tion at the present writing.

Mr. Symons took for his life partner, on April
9, 1859, Miss Jane Storms, daughter of James
Storms (for further mention of the ancestry of
Mrs. Jane (Storms) Symons, see biography of


James Storms, on another page of this work).
Mrs. Symons was born February 12, 1836, in
Urquhart, Murrayshire, Scotland. The children
of Mr. and Mrs. Symons are five in number, two
having died while still very young. James
Storms, the eldest, resides at No. 7424 Langley
Avenue and follows the occupation of painter;
John resides in West Pullman, at the corner of
One Hundred Twenty-first Street and Emer-

ald Avenue; Annie married James A. Martin, a
clerk in the South Town Assessor's office, and
resides at No. 7425 Champlain Avenue; Alexan-
der, who is a carpenter, and Margaret are at
home with their parents.

Mr. and Mrs. Symons are among the valued
and influential members of the Ingleside Method-
ist Episcopal Church, and he upholds the politi-
cal principles of the Republican party.


GlNTON TEMPEL, now living retired at
| 1 his pleasant home, No. 1022 North Hal-
/| sted Street, is an old resident of Chicago.
He was born May 2, 1830, in Steinheim, Prov-
ince of Westphalia, Prussia. He received his
education in the public schools of his native
place, after which he served four years' apprentice-
ship at cabinet-making, at which he worked un-
til he emigrated to America. In the spring of
1852 he sailed from Hamburg on the "Marquis
of Queensbury," an English vessel, and after
nearly eight weeks on the voyage he was landed
at New York. On his arrival he spent about two
years in New York and Connecticut, working at
his trade. In the spring of 1854 he was joined
at New York by his brothers, William and
Christian Tetnpel, and all three continued west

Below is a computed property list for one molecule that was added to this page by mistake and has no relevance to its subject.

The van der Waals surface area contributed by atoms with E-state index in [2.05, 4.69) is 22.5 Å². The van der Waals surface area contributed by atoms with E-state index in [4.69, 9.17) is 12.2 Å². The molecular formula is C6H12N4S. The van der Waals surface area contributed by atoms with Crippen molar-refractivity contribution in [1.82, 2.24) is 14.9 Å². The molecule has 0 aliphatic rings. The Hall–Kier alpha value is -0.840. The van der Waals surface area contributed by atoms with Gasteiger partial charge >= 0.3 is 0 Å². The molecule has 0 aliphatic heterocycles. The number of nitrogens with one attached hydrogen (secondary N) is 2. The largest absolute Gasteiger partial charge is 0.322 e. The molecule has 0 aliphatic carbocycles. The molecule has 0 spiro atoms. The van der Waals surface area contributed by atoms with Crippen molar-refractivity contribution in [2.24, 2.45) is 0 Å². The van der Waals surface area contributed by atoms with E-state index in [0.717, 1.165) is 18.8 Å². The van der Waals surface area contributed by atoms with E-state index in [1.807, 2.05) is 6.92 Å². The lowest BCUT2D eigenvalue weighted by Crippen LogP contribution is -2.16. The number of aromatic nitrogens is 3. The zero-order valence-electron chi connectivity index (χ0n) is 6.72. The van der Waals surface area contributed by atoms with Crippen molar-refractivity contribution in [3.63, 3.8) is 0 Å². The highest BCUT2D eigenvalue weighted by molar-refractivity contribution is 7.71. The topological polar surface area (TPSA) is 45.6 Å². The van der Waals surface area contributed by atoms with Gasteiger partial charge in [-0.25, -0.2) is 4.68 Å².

to Chicago. After one year at carpenter work
he opened a small fruit store at the corner of
Sherman and Van Buren Streets. He continued
three years at this location and then removed to
North Clark Street and continued in the same
business. Early in the year 1861 Mr. Tempel
removed to St. Louis, Missouri, and there estab-
lished a fruit and grocery business. He served
for a short time in the Missouri militia, during
the Civil War, but owing to poor health was
obliged to secure a substitute. He spent a year

in New Orleans previous to the war. He lived
in the city of St. Louis seven years, and on his
return to Chicago opened a store on Twelfth
Street. In 1873 he removed to South Water
Street and continued in the commission business
until 1 88 1, when he retired from active business
life to enjoy a much-needed and well-earned rest.
During his business career he was successful in
all his undertakings, being naturally of an ener-
getic character and bound to profit by his efforts.

Though he never held public office, Mr. Tempel
voted for the representatives of the Democratic
party, believing that this was the most worthy of
handling the affairs of the nation. Mr. Tempel
married, in 1861, Miss Katheriue Kohle, a native
of Prussia. Mrs. Tempel, who had proved her-
self a very worthy helpmate and a noble wife,
passed beyond the border in March, 1895. Mr.
Tempel is a very valuable and prominent member
of the Roman Catholic Church.

Franz Tempel, the father of Anton, was a
bookbinder by occupation and a man of consider-
able education and prominence. He served as a
soldier in the Prussian army and fought against
Napoleon. He was twice married. His first wife
was Mary Stidl, by whom he had two sons,
Anton, whose name introduces this article, and
William, whose biography appears on another



page of this work. After the death of his first
wife he married Elizabeth Laraers. To this union
seven children were born, namely: Christian;
Clements, who was a soldier in the Union army,
and lost his life in the Civil War; Julius, Frank,
John; Elizabeth, wife of a Mr. Bebee of Chicago;

and Mary, deceased. The mother of this family
died in Prussia in 1866, and the following year
Anton visited his native land, and when he re-
turned brought with him his father and the re-
maining members of the family. Franz Tempel
died in Chicago in 1869.


|"^ HllyIP KUSSEL. This gentleman, a retired
yf wholesale grocery merchant of Chicago, is a
[3 prominent representative of those German-
American citizens who have achieved success by
industry, good judgment and legitimate business
methods. Of a lithe physical constitution, active
mind, vivacious disposition and perfect suavity of
manner, he has always enjoyed the esteem of
many friends. His success in life has been in a
great measure due to these qualities.

Mr. Kussel was born November n, 1827, near
Bingen on the Rhine, Germany, the city made
famous by an eminent English author in that